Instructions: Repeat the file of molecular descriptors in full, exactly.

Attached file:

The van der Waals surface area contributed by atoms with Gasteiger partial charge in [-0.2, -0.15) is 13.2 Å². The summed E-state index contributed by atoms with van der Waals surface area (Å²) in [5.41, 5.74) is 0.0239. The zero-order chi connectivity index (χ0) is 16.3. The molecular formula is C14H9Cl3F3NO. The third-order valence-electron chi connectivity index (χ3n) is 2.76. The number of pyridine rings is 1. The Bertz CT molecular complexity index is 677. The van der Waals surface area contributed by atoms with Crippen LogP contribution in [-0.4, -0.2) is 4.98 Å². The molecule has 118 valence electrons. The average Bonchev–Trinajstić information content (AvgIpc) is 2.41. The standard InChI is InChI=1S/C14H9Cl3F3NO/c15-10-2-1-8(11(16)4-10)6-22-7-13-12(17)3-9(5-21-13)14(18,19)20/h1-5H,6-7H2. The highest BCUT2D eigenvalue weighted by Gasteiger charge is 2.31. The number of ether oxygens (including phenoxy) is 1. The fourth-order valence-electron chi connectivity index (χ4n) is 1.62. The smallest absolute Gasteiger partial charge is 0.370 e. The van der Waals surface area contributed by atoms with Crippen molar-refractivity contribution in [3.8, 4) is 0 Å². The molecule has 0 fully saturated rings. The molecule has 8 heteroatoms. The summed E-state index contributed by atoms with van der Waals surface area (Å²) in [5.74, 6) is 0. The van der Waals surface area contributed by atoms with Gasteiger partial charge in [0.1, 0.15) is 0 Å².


The van der Waals surface area contributed by atoms with Gasteiger partial charge in [-0.2, -0.15) is 13.2 Å². The summed E-state index contributed by atoms with van der Waals surface area (Å²) in [5.41, 5.74) is 0.0239. The zero-order chi connectivity index (χ0) is 16.3. The molecular formula is C14H9Cl3F3NO. The third-order valence-electron chi connectivity index (χ3n) is 2.76. The number of pyridine rings is 1. The Bertz CT molecular complexity index is 677. The van der Waals surface area contributed by atoms with Crippen LogP contribution in [-0.4, -0.2) is 4.98 Å². The molecule has 118 valence electrons. The average Bonchev–Trinajstić information content (AvgIpc) is 2.41. The standard InChI is InChI=1S/C14H9Cl3F3NO/c15-10-2-1-8(11(16)4-10)6-22-7-13-12(17)3-9(5-21-13)14(18,19)20/h1-5H,6-7H2. The highest BCUT2D eigenvalue weighted by Gasteiger charge is 2.31. The number of ether oxygens (including phenoxy) is 1. The fourth-order valence-electron chi connectivity index (χ4n) is 1.62. The smallest absolute Gasteiger partial charge is 0.370 e. The van der Waals surface area contributed by atoms with Crippen molar-refractivity contribution in [3.8, 4) is 0 Å². The molecule has 0 fully saturated rings. The molecule has 8 heteroatoms. The summed E-state index contributed by atoms with van der Waals surface area (Å²) in [5.74, 6) is 0. The van der Waals surface area contributed by atoms with Gasteiger partial charge in [0.1, 0.15) is 0 Å².